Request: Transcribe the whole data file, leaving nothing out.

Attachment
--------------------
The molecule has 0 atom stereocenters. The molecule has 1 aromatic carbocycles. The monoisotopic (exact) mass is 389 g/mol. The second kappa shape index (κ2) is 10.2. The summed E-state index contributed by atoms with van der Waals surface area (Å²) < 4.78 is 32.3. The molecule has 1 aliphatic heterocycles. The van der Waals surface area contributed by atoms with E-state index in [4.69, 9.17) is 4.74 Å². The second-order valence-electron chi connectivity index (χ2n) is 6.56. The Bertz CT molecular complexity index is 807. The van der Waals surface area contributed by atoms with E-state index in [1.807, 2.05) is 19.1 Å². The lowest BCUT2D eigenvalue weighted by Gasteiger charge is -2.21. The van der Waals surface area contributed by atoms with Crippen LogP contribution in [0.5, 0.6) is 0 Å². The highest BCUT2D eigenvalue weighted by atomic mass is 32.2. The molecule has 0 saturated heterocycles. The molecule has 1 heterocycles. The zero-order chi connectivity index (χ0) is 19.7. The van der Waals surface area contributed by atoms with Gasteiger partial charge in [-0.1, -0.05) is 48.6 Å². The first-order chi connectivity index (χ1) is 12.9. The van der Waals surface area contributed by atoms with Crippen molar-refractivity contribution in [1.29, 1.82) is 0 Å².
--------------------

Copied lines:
The molecule has 0 atom stereocenters. The molecule has 1 aromatic carbocycles. The monoisotopic (exact) mass is 389 g/mol. The second kappa shape index (κ2) is 10.2. The summed E-state index contributed by atoms with van der Waals surface area (Å²) < 4.78 is 32.3. The molecule has 1 aliphatic heterocycles. The van der Waals surface area contributed by atoms with E-state index in [4.69, 9.17) is 4.74 Å². The second-order valence-electron chi connectivity index (χ2n) is 6.56. The Bertz CT molecular complexity index is 807. The van der Waals surface area contributed by atoms with E-state index in [1.807, 2.05) is 19.1 Å². The lowest BCUT2D eigenvalue weighted by Gasteiger charge is -2.21. The van der Waals surface area contributed by atoms with Crippen LogP contribution in [0.5, 0.6) is 0 Å². The highest BCUT2D eigenvalue weighted by atomic mass is 32.2. The molecule has 0 saturated heterocycles. The molecule has 1 heterocycles. The zero-order chi connectivity index (χ0) is 19.7. The van der Waals surface area contributed by atoms with Gasteiger partial charge in [-0.1, -0.05) is 48.6 Å². The first-order chi connectivity index (χ1) is 12.9. The van der Waals surface area contributed by atoms with Crippen molar-refractivity contribution in [1.29, 1.82) is 0 Å².